Jill Clayburgh dies at 66

An Unmarried Woman star succumbs to leukaemia

by Jennie Kermode

In recent years she kept a low profile in Hollywood, being better known for her TV work in the likes of The Practice and Dirty, Sexy Money, but Jill Clayburgh was a twice Oscar-nominated star who took the 1978 Best Actress award at Cannes for her work in An Unmarried Woman. She died at home yesterday after a 20 year struggle with chronic lymphocytic leukaemia.

The daughter of a theatrical production secretary, Clayburgh first became interested in acting when at college and joined Boston's Charles Street Repertory Theater, leading to an extensive Broadway career. She moved into film with a starring role in Brian De Palma's The Wedding Party in 1963, but despite a number of subsequent roles in popular comedies never quite found the material she wanted to stretch herself. It wasn't until 1978, in the role of a divorcee finding a new direction in life, that she really made an impact. Controversial in its time, An Unmarried Woman nevertheless drew praise from the critics and successfully tapped into a generation of women who were starting to see their lives represented on the screen for the first time. Clayburgh showed that she could bring a lighthearted touch to serious issues without ever diminishing the strength of her onscreen characters, with further impressive performances in films like Starting Over and I'm Dancing As Fast As I Can.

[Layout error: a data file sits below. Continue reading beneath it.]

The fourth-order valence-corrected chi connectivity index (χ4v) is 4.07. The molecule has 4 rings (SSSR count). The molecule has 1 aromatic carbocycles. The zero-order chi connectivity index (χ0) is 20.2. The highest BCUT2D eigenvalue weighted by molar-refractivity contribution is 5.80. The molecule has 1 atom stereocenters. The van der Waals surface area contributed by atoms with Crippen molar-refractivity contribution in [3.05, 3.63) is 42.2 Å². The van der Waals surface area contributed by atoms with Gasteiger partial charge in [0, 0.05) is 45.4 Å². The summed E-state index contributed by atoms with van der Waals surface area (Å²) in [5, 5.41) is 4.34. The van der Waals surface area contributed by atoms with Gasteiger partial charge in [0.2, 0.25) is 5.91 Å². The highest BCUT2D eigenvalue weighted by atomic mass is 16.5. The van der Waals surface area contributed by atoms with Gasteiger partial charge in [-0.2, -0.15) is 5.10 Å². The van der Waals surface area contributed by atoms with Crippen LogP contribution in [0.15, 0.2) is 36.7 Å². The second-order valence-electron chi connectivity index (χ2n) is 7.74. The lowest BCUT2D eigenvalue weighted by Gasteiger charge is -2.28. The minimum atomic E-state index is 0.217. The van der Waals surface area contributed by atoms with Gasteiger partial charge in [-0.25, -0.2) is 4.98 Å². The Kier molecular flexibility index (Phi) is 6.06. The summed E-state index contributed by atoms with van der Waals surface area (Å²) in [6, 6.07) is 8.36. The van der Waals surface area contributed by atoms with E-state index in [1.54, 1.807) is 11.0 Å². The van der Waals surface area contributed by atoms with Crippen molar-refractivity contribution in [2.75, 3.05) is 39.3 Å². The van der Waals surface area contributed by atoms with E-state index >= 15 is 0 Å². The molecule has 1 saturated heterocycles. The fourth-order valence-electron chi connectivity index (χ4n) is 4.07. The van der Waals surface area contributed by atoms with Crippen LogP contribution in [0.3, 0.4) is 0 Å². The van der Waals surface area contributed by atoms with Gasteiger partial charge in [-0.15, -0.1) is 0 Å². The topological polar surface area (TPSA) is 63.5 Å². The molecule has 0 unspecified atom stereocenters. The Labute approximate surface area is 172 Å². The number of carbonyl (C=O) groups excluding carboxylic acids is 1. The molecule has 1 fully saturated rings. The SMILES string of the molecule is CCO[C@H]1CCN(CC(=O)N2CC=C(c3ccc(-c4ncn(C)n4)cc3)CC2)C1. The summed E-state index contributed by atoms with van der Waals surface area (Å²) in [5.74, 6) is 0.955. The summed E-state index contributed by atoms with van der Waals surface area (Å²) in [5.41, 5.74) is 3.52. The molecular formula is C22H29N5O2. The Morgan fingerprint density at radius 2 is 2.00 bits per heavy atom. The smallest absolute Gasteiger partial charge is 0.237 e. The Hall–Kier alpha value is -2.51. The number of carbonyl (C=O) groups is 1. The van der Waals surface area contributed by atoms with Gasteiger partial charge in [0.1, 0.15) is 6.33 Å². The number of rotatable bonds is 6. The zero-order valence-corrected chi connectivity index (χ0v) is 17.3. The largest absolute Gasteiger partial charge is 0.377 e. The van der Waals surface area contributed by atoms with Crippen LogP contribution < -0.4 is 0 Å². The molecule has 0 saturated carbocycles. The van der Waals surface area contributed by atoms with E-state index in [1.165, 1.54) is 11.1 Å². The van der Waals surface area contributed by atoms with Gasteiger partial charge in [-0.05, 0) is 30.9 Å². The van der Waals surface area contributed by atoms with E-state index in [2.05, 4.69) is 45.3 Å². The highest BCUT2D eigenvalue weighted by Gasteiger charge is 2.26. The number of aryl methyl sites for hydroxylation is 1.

Clayburgh is survived by her husband, the playwright David Rabe, and their two children, who include actress Lily Rabe. One of her final roles was in Love And Other Drugs, which will open across the UK next month

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